Given the technological limits and lack of transparency about how many companies are actually using this money, Porder emphasised that carbon offsets can do more harm than good by “alleviating our guilty consciences” rather than actually reducing CO2.
“I could look at the menu of feel-good options, check a box and pay that money, and it might do some good things in the world depending on what I think is good for the world,” he explained. “But it’s not necessarily pulling the same amount of carbon out of the atmosphere that I’ve emitted by flying. I think there are individuals, corporations, universities and governments who use carbon offsets to trick themselves or others into thinking they’re cleaner than they actually are. But there are also others who use them in the hopes of doing good.”
What should travellers actually do?
Although the current market for carbon offsets leaves much to be desired, there have been many efforts to improve transparency and effectiveness that will no doubt continue into the future.
But in the meantime, there are better ways to reduce your environmental footprint as a traveler ― like by cutting down on unnecessary transportation emissions.
“I’ve really cut down on my flights and stopped flying across the country to give talks,” Porder said. “Young people in Europe have started to eschew flying and driving solo.”
Consider whether travel is really necessary in a given situation. For a work trip, ask if you can effectively conduct this meeting via Zoom instead ― or if you might be able to travel in a way that produces less carbon, like by taking the train instead of driving or flying.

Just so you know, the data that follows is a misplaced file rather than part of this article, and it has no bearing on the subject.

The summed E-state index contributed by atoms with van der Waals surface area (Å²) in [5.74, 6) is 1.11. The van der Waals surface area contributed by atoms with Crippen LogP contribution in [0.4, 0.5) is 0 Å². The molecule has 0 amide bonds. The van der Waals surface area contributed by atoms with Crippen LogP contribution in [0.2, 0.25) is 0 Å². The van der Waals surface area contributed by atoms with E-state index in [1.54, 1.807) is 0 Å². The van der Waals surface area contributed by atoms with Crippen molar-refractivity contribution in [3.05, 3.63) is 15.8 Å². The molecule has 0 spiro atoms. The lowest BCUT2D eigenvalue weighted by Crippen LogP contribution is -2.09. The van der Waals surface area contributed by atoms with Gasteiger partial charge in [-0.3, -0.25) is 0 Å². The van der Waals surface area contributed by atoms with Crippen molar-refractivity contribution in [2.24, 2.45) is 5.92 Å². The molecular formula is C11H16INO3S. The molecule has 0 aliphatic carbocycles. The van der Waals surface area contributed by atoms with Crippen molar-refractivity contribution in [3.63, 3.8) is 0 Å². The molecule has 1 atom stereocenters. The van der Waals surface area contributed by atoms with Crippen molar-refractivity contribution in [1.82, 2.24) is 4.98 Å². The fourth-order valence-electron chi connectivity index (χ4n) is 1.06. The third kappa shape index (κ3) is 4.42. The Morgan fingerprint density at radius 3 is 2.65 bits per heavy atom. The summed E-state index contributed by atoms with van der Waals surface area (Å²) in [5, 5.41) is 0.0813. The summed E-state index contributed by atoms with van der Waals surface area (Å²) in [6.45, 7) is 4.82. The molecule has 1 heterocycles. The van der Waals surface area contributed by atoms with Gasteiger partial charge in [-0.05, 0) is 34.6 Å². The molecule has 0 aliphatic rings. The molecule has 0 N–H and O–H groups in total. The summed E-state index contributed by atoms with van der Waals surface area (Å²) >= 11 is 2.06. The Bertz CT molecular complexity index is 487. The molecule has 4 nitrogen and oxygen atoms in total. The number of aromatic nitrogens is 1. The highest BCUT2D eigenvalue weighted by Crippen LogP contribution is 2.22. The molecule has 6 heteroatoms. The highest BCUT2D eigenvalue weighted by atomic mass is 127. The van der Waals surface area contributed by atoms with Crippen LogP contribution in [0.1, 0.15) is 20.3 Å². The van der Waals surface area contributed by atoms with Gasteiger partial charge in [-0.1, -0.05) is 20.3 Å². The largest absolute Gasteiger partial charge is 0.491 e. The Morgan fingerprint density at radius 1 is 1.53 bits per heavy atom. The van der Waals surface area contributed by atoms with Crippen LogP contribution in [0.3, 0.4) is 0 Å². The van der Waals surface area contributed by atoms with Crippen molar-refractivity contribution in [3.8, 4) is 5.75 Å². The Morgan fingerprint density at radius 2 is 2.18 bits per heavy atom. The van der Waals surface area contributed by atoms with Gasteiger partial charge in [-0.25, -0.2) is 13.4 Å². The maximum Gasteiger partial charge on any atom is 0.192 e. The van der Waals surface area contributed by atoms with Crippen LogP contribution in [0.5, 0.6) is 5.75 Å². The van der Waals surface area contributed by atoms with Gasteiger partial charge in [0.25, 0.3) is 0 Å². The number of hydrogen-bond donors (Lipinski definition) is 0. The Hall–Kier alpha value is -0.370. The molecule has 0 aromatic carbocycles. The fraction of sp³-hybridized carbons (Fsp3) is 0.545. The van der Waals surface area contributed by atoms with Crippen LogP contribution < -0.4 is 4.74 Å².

“Travellers should always make a concerted effort to reduce the impact of their travel,” Manning said. “Avoid air travel when possible, but if you must fly, choose economy seats and opt for airlines that utilise biofuels.”
Indeed, your cabin class choice can impact your carbon footprint because business class seats take up more space and tend to reduce the occupancy rate of a plane.
“Travellers can also reduce the environmental footprint of their travel by packing lightly, selecting nonstop flights, and more,” Manning added.
Although purchasing carbon offsets might not truly mitigate the environmental damage of flying, you should still calculate your carbon emissions when you travel ― and then use that to take action in your own life.
“The first step is to become more aware of the issues and understand your impact as a traveler,” said Kaitlyn Brajcich, senior manager of communications and training at Sustainable Travel International. “Our online carbon footprint calculator offers an easy way for travellers to calculate the emissions from flights, vehicles, and boat travel. Our website also provides a wealth of information about the issues and tips for sustainable travel.”